Definition of Compounded
1. Adjective. Combined into or constituting a chemical compound.
Definition of Compounded
1. Verb. (past of ''compound'') ¹
¹ Source: wiktionary.com
Definition of Compounded
1. compound [v]  See also: compound
Compounded Pictures
Click the following link to bring up a new window with an automated collection of images related to the term: Compounded Images
Lexicographical Neighbors of Compounded
Literary usage of Compounded
Below you will find example usage of this term as found in modern and/or classical literature:
1. An Essay Concerning Human Understanding by John Locke (1813)
"And in general the least compounded ideas in every kind, have the least ...
The most doubtful are the names of aery compounded mixed modes and substances. ..."
2. Pelicotetics, Or, The Science of Quantity: Or, The Science of Quantity. An by Archibald Sandeman (1868)
"The ratio of the first to the last of more than two magnitudes of the same kind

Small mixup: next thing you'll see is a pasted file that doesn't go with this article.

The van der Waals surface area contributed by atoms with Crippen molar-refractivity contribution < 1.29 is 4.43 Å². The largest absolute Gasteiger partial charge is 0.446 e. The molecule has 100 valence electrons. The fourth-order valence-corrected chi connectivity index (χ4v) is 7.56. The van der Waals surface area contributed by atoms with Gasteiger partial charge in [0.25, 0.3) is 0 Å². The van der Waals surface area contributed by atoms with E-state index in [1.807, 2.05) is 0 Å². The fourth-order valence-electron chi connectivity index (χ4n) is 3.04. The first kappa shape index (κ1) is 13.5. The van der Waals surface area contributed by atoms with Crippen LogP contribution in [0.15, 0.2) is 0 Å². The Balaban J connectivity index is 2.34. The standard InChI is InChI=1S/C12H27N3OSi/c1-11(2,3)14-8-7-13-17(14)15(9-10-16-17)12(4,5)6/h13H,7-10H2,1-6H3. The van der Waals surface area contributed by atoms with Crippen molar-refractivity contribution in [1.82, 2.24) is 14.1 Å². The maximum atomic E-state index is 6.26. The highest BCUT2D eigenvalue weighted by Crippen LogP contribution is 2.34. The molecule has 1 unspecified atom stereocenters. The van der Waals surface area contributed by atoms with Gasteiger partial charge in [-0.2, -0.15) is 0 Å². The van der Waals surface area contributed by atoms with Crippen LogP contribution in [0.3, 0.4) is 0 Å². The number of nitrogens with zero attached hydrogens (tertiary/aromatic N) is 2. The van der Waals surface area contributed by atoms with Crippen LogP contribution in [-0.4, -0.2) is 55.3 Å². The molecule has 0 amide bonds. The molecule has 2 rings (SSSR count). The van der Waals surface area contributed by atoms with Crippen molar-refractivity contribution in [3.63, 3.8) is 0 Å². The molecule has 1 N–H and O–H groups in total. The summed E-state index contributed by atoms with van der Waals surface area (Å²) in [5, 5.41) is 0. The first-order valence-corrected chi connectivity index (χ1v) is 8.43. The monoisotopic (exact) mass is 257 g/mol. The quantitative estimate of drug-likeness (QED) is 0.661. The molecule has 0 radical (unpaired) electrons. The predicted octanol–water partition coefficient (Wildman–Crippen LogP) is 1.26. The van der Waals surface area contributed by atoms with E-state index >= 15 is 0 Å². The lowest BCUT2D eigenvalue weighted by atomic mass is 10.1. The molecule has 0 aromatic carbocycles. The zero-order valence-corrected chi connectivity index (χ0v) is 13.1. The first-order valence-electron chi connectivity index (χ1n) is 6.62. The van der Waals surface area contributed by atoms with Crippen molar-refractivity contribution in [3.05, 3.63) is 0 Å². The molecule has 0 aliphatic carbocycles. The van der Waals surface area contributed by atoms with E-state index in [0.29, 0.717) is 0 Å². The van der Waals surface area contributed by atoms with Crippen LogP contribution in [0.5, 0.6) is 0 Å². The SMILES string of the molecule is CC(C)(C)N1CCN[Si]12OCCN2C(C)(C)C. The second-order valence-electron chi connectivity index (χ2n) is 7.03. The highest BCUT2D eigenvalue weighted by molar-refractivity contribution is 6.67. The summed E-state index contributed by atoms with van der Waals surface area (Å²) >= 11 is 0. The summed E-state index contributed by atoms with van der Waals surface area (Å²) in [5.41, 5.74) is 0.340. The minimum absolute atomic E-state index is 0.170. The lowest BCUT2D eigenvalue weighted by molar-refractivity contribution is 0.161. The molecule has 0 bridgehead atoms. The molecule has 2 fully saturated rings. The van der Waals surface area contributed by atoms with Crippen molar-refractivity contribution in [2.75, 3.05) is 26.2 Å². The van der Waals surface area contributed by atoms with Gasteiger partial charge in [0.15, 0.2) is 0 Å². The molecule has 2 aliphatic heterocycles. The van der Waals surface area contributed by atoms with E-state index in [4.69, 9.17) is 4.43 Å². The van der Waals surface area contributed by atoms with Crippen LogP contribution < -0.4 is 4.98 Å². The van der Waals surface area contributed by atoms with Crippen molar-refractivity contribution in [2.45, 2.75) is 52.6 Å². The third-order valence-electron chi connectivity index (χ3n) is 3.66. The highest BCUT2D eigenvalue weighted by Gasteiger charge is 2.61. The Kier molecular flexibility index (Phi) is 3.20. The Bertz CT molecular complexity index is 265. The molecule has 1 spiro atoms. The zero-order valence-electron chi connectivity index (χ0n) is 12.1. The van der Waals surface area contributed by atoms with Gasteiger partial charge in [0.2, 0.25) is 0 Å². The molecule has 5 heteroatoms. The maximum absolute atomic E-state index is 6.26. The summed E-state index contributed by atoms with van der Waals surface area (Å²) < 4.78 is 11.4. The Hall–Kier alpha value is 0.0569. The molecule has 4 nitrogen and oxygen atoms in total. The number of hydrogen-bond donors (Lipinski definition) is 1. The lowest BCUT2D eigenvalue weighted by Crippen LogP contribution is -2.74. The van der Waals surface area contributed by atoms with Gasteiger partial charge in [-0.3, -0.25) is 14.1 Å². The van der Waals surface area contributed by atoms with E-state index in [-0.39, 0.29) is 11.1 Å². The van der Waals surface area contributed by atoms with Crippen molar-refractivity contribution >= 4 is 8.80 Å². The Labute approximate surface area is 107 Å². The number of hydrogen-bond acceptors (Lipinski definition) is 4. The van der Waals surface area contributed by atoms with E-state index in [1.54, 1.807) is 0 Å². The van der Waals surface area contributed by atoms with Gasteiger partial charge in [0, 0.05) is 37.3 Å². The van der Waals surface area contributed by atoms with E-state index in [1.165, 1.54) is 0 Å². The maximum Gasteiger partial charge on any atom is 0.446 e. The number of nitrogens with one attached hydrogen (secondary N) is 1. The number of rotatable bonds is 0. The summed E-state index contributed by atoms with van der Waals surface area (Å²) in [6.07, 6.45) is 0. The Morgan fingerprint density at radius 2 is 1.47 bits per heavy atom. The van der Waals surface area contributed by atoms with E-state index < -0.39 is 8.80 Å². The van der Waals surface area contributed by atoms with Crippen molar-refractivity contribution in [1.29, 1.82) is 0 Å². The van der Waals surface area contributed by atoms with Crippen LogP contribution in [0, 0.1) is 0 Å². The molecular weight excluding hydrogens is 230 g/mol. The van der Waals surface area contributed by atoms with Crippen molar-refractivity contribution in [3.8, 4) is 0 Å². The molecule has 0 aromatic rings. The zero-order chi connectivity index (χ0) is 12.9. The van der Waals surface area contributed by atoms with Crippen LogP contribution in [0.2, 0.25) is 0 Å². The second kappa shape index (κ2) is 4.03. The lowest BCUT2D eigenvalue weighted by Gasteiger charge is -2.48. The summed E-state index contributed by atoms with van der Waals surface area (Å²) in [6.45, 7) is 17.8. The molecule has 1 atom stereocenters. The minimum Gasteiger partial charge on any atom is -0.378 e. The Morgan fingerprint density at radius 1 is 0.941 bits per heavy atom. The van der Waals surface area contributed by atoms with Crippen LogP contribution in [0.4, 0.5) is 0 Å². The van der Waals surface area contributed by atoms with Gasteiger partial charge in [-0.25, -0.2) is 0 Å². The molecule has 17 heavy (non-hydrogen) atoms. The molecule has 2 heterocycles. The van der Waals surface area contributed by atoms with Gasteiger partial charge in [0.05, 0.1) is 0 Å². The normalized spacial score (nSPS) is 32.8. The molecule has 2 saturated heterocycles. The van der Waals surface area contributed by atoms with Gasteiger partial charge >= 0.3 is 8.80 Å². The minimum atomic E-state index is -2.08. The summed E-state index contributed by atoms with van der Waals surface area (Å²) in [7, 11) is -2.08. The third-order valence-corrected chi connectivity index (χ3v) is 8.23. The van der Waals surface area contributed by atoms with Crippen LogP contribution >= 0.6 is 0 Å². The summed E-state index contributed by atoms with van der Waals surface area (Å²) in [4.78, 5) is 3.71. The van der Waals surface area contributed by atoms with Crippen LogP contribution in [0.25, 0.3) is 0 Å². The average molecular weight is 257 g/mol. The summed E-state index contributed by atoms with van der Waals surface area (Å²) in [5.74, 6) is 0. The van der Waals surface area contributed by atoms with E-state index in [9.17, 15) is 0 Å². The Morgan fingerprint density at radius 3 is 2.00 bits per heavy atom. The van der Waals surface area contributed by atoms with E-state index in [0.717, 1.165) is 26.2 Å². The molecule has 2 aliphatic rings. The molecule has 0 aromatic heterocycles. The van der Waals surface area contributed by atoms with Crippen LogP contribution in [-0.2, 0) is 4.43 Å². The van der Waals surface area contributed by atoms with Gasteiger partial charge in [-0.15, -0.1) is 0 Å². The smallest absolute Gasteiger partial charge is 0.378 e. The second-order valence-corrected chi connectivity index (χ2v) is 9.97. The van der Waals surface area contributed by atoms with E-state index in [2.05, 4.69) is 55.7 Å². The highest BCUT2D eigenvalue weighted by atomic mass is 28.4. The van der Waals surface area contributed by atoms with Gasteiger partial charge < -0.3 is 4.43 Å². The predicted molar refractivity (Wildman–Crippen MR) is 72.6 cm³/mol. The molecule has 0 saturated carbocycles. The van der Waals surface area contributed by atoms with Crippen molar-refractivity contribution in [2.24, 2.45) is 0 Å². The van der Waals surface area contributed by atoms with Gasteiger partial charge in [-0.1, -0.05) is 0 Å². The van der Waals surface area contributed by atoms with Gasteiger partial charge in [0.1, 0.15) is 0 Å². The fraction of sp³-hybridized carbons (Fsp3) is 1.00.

is said to be compounded of ratios severally the same as the ratios of the ..."
3. Science by American Association for the Advancement of Science (1897)
"second m' / if times and the new vectors then compounded. ... In other words,
torques, couples, moments are compounded just like forces, and the convention ..."
4. The Elements of Euclid by Robert Simson, Euclid (1838)
"IF there be any number of ratios, and any number of other ratios such, that the
ratio compounded of ratios which are the same with the ..."
5. The American Naturalist by American Society of Naturalists, Essex Institute (1905)
"Vessels (transverse) numerous, much smaller toward the outer face of the growth
ring, i to 4 or rarely 5compounded. 6. ..."
6. English Synonymes Explained in Alphabetical Order: With Copious by George Crabb (1881)
"ALLOT, compounded of al or a<l and lut, signifies to set apart by way of a lot
... DESTINE, in French destiner, Latin destino, compounded of ilc and stino, ..."
7. Crabb's English Synonyms by George. Crabb (1917)
"Attach, in French attacher, is compounded of ad and a root which is found in the
English word lack, moaning peg or small nail, so that to attach was to ..."